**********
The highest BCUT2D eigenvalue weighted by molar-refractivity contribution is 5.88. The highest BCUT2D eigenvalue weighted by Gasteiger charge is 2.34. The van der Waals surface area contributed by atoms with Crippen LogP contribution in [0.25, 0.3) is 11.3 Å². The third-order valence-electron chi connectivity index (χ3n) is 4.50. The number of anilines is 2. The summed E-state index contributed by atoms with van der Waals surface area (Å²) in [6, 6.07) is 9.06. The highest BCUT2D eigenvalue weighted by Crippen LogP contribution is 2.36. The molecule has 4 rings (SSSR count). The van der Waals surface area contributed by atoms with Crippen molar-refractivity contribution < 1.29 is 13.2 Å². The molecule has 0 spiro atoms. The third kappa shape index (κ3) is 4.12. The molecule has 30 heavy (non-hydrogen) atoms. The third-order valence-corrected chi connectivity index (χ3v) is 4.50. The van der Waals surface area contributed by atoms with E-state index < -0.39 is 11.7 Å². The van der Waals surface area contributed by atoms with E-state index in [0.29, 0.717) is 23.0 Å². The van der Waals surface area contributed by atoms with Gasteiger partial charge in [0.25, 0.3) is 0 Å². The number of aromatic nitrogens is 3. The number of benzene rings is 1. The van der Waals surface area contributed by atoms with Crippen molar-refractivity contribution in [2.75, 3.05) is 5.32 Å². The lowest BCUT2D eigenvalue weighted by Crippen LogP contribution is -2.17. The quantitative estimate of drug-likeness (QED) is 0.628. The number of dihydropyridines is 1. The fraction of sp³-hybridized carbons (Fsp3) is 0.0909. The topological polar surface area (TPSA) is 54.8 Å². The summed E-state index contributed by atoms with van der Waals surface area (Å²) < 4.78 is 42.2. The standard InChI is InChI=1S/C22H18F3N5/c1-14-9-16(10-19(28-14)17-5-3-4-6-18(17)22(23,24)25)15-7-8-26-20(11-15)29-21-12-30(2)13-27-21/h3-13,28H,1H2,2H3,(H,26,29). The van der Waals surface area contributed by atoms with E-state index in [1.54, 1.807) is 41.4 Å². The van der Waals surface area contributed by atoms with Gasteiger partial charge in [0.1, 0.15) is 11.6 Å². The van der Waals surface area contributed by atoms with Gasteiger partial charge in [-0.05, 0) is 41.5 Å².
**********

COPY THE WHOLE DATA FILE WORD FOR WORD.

The highest BCUT2D eigenvalue weighted by molar-refractivity contribution is 5.88. The highest BCUT2D eigenvalue weighted by Gasteiger charge is 2.34. The van der Waals surface area contributed by atoms with Crippen LogP contribution in [0.25, 0.3) is 11.3 Å². The third-order valence-electron chi connectivity index (χ3n) is 4.50. The number of anilines is 2. The summed E-state index contributed by atoms with van der Waals surface area (Å²) in [6, 6.07) is 9.06. The highest BCUT2D eigenvalue weighted by Crippen LogP contribution is 2.36. The molecule has 4 rings (SSSR count). The van der Waals surface area contributed by atoms with Crippen molar-refractivity contribution < 1.29 is 13.2 Å². The molecule has 0 spiro atoms. The third kappa shape index (κ3) is 4.12. The molecule has 30 heavy (non-hydrogen) atoms. The third-order valence-corrected chi connectivity index (χ3v) is 4.50. The van der Waals surface area contributed by atoms with E-state index < -0.39 is 11.7 Å². The van der Waals surface area contributed by atoms with E-state index in [0.29, 0.717) is 23.0 Å². The van der Waals surface area contributed by atoms with Gasteiger partial charge in [0.25, 0.3) is 0 Å². The number of aromatic nitrogens is 3. The number of benzene rings is 1. The van der Waals surface area contributed by atoms with Crippen molar-refractivity contribution in [2.75, 3.05) is 5.32 Å². The lowest BCUT2D eigenvalue weighted by Crippen LogP contribution is -2.17. The quantitative estimate of drug-likeness (QED) is 0.628. The number of dihydropyridines is 1. The fraction of sp³-hybridized carbons (Fsp3) is 0.0909. The topological polar surface area (TPSA) is 54.8 Å². The summed E-state index contributed by atoms with van der Waals surface area (Å²) < 4.78 is 42.2. The standard InChI is InChI=1S/C22H18F3N5/c1-14-9-16(10-19(28-14)17-5-3-4-6-18(17)22(23,24)25)15-7-8-26-20(11-15)29-21-12-30(2)13-27-21/h3-13,28H,1H2,2H3,(H,26,29). The van der Waals surface area contributed by atoms with E-state index in [1.54, 1.807) is 41.4 Å². The van der Waals surface area contributed by atoms with Gasteiger partial charge in [0.1, 0.15) is 11.6 Å². The van der Waals surface area contributed by atoms with Gasteiger partial charge in [-0.05, 0) is 41.5 Å².